Suffers pretty much all of the same problems as its predecessor, only that they get much worse. Incoherent to the uninitiated, awfully campy, and worse to look at than many a 90s PC title, I respect its commitment to keeping Mortal Kombat on the big screen, but it would have been more productive to go back to the drawing board and reconcieve a film that the creator of the games wouldn’t eventually describe as the lowest point for the franchise, full stop.
A bloodless Mortal Kombat is #NotMyMortalKombat. The spinoff versus the DC universe was hardly tolerable. Mortal Kombat is dark, mean, and disrespectful to the human body. Here it’s goofy schlock with actors who don’t understand the shoes they’re stepping into, and a director who only competently translates the aesthetic to screen, with inaccuracies that indicate a lack of passion for the source material.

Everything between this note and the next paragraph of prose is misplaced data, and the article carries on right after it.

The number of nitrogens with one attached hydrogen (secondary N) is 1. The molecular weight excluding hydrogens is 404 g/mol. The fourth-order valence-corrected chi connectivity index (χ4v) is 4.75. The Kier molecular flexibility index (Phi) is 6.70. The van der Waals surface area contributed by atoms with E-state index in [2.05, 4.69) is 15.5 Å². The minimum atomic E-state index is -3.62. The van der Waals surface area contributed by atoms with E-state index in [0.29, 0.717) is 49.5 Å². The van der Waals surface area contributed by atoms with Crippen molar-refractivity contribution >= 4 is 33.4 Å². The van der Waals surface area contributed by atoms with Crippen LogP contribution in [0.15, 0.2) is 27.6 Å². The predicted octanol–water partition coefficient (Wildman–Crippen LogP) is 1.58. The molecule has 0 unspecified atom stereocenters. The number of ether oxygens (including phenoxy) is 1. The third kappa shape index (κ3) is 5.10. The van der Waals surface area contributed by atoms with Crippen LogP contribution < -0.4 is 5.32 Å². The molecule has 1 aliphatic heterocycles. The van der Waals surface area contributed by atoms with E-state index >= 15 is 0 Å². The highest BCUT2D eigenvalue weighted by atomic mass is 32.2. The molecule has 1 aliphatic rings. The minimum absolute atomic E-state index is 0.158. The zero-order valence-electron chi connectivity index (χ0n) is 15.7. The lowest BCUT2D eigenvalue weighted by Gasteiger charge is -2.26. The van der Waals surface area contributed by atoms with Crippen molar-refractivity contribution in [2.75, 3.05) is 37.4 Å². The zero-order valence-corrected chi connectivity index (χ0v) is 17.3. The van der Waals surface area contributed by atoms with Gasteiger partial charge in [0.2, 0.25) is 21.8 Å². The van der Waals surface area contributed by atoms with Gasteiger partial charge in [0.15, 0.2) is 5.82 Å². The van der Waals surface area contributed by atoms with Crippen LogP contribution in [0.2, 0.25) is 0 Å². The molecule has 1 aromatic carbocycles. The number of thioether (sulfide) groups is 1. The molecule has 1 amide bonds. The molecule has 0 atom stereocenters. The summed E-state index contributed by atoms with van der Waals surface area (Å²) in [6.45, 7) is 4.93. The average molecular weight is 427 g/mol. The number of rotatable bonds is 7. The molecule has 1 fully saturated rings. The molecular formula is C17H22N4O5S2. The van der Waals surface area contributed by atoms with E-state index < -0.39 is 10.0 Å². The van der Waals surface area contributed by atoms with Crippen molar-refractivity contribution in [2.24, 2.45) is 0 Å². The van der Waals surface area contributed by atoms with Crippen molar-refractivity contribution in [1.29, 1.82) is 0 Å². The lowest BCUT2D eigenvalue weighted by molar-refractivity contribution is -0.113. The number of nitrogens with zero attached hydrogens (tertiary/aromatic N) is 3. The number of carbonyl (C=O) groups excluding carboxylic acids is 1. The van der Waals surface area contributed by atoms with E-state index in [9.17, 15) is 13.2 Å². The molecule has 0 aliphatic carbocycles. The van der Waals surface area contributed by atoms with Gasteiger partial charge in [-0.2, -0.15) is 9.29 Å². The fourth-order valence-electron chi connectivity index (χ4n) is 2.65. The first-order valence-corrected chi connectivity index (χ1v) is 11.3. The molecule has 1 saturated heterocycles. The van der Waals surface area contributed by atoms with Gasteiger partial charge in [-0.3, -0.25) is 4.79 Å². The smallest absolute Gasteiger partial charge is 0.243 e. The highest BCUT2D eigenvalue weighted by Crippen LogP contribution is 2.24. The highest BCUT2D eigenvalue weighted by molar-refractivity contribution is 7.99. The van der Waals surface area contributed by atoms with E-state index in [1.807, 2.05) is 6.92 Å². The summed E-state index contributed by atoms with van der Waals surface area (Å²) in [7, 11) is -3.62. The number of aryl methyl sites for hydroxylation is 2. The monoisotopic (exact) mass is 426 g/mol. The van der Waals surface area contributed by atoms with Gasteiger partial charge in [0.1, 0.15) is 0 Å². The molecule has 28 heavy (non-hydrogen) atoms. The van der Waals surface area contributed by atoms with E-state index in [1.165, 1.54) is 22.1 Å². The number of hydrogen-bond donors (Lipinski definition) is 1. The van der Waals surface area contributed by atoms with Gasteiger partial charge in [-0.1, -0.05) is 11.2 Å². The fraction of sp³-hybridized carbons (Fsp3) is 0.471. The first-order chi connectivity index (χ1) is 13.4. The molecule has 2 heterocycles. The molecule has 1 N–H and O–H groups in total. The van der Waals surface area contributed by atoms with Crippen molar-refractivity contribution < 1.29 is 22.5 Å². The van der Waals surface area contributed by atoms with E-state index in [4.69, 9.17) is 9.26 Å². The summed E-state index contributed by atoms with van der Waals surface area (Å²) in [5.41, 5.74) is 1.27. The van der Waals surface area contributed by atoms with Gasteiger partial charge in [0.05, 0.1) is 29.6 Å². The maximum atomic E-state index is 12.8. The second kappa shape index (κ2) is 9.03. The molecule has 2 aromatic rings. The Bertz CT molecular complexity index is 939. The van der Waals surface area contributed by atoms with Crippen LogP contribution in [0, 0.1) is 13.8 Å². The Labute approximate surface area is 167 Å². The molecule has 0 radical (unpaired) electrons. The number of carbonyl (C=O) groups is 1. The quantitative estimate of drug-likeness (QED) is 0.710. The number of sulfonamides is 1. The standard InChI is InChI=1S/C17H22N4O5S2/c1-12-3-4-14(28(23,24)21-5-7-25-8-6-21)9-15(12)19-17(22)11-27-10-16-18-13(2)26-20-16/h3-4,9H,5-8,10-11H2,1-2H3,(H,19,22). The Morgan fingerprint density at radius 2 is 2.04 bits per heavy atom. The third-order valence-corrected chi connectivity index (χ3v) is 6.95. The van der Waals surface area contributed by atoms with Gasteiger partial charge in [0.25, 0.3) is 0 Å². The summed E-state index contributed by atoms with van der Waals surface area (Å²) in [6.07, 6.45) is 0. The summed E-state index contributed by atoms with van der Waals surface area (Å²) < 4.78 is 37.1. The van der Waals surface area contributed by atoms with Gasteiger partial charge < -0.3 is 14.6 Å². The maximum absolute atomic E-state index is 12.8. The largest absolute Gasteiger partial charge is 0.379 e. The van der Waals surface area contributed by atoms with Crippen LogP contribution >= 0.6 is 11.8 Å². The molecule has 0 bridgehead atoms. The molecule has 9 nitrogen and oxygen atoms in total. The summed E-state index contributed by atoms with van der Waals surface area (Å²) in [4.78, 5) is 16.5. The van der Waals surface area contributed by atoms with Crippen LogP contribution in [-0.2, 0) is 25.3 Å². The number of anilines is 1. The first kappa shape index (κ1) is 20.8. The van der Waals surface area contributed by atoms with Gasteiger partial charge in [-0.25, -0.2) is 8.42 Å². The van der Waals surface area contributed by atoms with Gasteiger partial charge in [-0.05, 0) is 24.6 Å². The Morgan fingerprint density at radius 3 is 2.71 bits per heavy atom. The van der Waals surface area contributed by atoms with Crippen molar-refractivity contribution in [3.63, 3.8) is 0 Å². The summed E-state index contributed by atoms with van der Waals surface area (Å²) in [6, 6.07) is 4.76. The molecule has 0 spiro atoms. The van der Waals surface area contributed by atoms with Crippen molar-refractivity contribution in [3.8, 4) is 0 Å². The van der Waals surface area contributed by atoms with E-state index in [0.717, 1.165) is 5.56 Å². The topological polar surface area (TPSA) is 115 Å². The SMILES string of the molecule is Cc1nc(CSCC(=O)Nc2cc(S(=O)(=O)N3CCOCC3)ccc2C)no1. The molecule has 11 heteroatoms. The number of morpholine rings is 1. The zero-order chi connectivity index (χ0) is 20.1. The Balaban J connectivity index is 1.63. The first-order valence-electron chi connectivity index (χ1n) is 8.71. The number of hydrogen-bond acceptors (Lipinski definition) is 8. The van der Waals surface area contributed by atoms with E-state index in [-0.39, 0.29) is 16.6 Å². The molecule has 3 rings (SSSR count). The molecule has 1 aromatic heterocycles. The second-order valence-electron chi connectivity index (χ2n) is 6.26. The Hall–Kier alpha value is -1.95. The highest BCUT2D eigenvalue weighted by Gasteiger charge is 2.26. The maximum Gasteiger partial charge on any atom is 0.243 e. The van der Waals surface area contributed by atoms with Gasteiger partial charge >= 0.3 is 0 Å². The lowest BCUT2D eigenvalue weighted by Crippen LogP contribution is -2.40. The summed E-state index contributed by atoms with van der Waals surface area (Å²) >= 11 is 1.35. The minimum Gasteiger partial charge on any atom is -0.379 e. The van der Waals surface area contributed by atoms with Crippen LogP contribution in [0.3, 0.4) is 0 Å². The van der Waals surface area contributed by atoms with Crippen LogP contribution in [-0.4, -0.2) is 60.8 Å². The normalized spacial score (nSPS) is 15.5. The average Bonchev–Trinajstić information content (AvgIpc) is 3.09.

Granted, this was produced very early into the series’ lifetime, where its own personal style may still…
I didn't get social media until eighth grade. It was a Myspace page. Things were...different then. But while watching this one, I realized that the more things change, the more they stay the same.
Bo Burnham taps into something here that's going to be revisited for years to come. Things like Twitter, Instagram, and Facebook (nobody uses Facebook anymore) changed the paradigm of how kids interact with each other, but the pursuits have stayed the same. A lot of them…